Michelle Obama called herself the "Forever First Lady" at an event for college-bound students in Philadelphia on Wednesday. Backlash ensued.
Michelle Obama called herself the "Forever First Lady" at an event for college-bound students in Philadelphia on Wednesday. Backlash ensued. (Matt Slocum / Associated Press)

It should come as no surprise that the first African American U.S. president and first lady are beloved in some quarters. But when Michelle Obama dared to use one of the titles bestowed by her fan base — “Forever First Lady” — that was just too much for folks on the other side of the political spectrum.

Here’s a typical headline about her remarks Wednesday at a College Signing Day event at Philadelphia’s Temple University, from the right-leaning NTK Network website: “Michelle Obama Declares Herself America’s ‘Forever First Lady.’” That’s one of the less venomous takes, actually. Here’s another view:

Obama helped launch the National College Signing Day events in 2014 as a kind of counterpoint to the fuss made over high school athletes when they commit to a college sports program. Instead of celebrating gifted athletes, it celebrates ordinary high school students who commit to pursuing a degree.

  • Opinion
Palestinian President Mahmoud Abbas
Palestinian President Mahmoud Abbas (Majdi Mohammed / Associated Press)

No one had the slightest reason to believe that relations between Palestinians and Israelis were getting any better in recent days. The long-moribund peace process remains moribund. Tens of thousands of Palestinians in Gaza have been demonstrating against Israeli policies for several weeks; nearly 50 of them have been killed by Israeli soldiers. The United States is set to open an embassy in Jerusalem this month, which will undoubtedly spur more protests.

Just when you thought it couldn’t get more depressing comes the news that Palestinian President Mahmoud Abbas, the 82-year-old successor to Yasser Arafat, gave a rambling speech Monday in which he said that the root cause of the Holocaust was not the racist ideology of the Nazis, but the Jews’ own behavior. In the speech, which Abbas described as a “history lesson” — he said that the “social function” of the Jews of Europe (specifically “usury and banking and such”) was what led to the animosity that fueled their extermination.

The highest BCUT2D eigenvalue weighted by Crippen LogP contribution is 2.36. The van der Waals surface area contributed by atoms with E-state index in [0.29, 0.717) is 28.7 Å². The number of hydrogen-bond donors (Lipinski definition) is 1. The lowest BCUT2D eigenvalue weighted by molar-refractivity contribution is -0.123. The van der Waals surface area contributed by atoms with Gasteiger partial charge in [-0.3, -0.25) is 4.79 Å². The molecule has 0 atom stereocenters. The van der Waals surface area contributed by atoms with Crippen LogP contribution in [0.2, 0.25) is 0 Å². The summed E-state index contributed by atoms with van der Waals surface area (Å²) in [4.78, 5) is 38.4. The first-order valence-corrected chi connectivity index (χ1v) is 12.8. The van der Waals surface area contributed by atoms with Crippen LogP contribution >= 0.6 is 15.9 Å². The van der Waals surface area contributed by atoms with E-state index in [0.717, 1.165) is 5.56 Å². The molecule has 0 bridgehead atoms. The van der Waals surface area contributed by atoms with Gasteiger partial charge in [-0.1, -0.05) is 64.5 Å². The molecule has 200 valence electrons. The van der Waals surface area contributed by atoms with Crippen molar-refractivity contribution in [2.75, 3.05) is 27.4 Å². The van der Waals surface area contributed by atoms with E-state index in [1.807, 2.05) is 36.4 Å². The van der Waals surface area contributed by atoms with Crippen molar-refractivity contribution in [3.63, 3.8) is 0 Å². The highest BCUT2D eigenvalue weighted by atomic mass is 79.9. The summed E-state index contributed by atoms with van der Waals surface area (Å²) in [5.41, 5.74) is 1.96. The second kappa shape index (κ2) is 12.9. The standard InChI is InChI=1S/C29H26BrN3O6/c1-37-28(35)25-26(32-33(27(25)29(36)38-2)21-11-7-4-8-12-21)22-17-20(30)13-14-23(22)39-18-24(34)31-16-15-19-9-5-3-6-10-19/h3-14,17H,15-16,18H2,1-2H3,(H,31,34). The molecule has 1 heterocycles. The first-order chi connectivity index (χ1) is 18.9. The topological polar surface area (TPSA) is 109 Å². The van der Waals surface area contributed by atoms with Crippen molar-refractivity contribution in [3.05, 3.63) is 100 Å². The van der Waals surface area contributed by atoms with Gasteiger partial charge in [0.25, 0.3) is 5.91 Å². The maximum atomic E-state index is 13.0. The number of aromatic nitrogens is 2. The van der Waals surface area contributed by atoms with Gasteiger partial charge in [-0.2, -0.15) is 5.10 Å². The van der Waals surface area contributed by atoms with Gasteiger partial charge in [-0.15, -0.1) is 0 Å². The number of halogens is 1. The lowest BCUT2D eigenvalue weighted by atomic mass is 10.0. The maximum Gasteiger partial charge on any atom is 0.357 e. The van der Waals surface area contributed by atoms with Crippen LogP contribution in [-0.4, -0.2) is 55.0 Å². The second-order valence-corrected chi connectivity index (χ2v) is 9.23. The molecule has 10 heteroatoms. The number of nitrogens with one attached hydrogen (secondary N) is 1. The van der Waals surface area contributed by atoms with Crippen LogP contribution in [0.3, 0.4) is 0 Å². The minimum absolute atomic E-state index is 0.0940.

What cruel, ignorant, ahistorical comments. And how irresponsible for Abbas — a world leader of sorts — to spew such low-level, garden variety anti-Semitic canards. Of course, it’s not only reprehensible for Abbas to say such things, it’s also utterly counterproductive to his cause because it suggests to millions of people around the world that the struggle of the Palestinian people for an end to the occupation and a state of their own is not a legitimate cause, but a smokescreen for hatred and prejudice.

Advertisement
Apple CEO Tim Cook speaks in March at Lane Tech College Prep High School in Chicago.
Apple CEO Tim Cook speaks in March at Lane Tech College Prep High School in Chicago. (Jim Young / AFP/Getty Images)

While analysts caution that it’s still too early to tell how the GOP tax cuts will affect U.S. businesses, it’s clear who the early beneficiaries are: shareholders.

Payments to shareholders, either directly as dividends or indirectly as stock buybacks, are hitting record levels, with Goldman Sachs projecting $1.2 trillion in dividends and buybacks by Fortune 500 companies in 2018. The rise is fueled by companies such as Apple, which announced Tuesday that it would devote an additional $100 billion to buybacks and boost dividends 16%.

The source of the money is likely to be Apple’s cache of overseas profits, which it (like many U.S. multinationals) has been stashing in foreign subsidiaries to avoid being hit with high U.S. tax rates if the profits were repatriated. That behavior was both rational and lamentable, because it discouraged U.S. companies from using the money their products and services earned around the world to hire more people, start new product lines and increase wages here.

  • Opinion
  • Climate Change
A new study finds that microbes, left in isolation with plentiful food supplies, can poison their environment and kill themselves.
A new study finds that microbes, left in isolation with plentiful food supplies, can poison their environment and kill themselves. (Dreamstime / TNS)

Well, here’s a cheery thought for a Tuesday afternoon: Scientists have discovered organisms can commit ecological suicide by gorging on food and then poisoning their ecosystem with their own waste. Remind you of any species you know?

The lab-based study, published in the most recent issue of Nature Ecology & Evolution, found that the soil-dwelling Paenibacillus microbes, in high concentrations and with plentiful food, made their environment too acidic to live, and killed themselves off down to the last microbe.